Uprez first or last in post processing

Discussion in 'Digital Darkroom' started by bob_estremera, Dec 3, 2021.

  1. Quick question,

    I need to uprez a 24mp photo through Adobe Super Resolution for the final print.
    I plan to use Lightroom for all the post processing including using the new masking features, which I have not used before. This photo will be the first. Should I uprez the photo as a first step and make the adjustments to the uprezzed image or should I make all the adjustment first and uprez the finished file for printing?

    Thanks, Bob
  2. digitaldog

    digitaldog Andrew Rodney

    First. Capture and output sharpening if done there, all based on the pixels you have for one. Any visual work like NR will be based on this too.
  3. Adobe recommends
    1. Right-click on a photo (or hold the Command or Control key while clicking) and choose Enhance.
    2. In the Enhance Preview dialog box, check the Super Resolution box and then press Enhance. Make sure to select Raw Details.
    3. Continue editing your new DNG file.

    Is not 24Mpix plenty of data to begin with, 96Mpix image file must be huge and possibly slow to upload to printer.
  4. Thanks for the help guys.
    Can I Super Enhance a TIFF file? I find that going into Photo Ninja with my Xtrans Fuji files yields better fine details and holds highlight details noticeable better than Lightroom does. But then I have to work from a TIFF.
  5. digitaldog

    digitaldog Andrew Rodney

    From Adobe:
    Raw Details, previously called Enhance Details produces crisp detail and more accurate renditions of edges, improves color rendering, and also reduces artifacts. The resolution of the enhanced image stays the same as the original image. This feature is especially useful for large displays and prints, where fine details are visible. The supported file types are raw mosaic files from cameras with Bayer sensors (Canon, Nikon, Sony, and others) and Fujifilm X-Trans sensors.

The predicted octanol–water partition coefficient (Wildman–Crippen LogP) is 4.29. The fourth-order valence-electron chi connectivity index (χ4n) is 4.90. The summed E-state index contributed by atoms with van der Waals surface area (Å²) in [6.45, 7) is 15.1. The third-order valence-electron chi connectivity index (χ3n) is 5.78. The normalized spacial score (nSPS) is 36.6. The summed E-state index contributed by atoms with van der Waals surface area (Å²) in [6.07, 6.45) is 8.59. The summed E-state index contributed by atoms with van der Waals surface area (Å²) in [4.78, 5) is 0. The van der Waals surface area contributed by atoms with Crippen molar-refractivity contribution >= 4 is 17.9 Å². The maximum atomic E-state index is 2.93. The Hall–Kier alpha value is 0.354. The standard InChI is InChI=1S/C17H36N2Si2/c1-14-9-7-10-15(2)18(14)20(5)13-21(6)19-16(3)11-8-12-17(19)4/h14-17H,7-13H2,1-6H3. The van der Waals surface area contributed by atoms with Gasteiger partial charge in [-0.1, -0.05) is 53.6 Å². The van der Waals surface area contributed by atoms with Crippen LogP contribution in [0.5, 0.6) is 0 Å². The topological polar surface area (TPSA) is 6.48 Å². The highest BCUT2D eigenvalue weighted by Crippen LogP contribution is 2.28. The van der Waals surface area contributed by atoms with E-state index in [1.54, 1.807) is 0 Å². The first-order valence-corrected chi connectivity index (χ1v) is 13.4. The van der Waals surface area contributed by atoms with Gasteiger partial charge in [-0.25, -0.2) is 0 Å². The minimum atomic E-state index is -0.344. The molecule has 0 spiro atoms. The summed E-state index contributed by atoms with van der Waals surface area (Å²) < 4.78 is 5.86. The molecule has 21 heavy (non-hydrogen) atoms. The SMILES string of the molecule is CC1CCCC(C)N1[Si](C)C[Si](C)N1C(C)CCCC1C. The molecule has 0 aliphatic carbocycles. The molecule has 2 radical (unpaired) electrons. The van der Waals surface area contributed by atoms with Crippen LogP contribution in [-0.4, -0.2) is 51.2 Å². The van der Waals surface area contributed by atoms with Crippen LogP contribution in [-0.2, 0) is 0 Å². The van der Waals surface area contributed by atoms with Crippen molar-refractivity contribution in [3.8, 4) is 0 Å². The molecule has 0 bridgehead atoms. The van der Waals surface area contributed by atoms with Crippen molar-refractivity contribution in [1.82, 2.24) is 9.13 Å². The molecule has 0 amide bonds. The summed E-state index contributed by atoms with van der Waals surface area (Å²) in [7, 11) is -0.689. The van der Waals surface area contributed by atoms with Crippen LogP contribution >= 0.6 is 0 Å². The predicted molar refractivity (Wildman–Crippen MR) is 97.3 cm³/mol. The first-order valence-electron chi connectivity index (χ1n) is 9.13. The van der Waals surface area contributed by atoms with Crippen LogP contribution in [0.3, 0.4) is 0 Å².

Super Resolution, introduced in Camera Raw 13.2, helps create an enhanced image with similar results as Raw Details but with 2x the linear resolution. This means that the enhanced image will have 2x the width and 2x the height of the original image, or 4x the total pixel count. This feature supports the same file types as Raw Details, plus additional file types such as JPEG and TIFF. Super Resolution is especially useful to increase the resolution of a cropped image
  6. I do what Adobe suggests, in the posting by hapien: try super resolution at the beginning.

    The impact of Super Resolution varies, in my limited experience. Sometimes it creates a noticeable improvement, while other times it doesn't. This makes sense for a machine-learning algorithm (I'm speculating here): the more characteristics the image you are trying to improve shares with the training set, the better the algorithm should work. I was recently asked to print at 8 x 10 from a 147K JPEG given to someone from a race photographer. In that case, Super Resolution did help. I tried it on a larger file of my own and was disappointed.

    I wouldn't worry about the file size and uploading to the printer. Uploading is not what slows a printer down, at least if you have a good connection. I print TIFF files out of Photoshop that vary from 300+ Mpix to over 900 Mpix with no problem.
  7. Thanks all.

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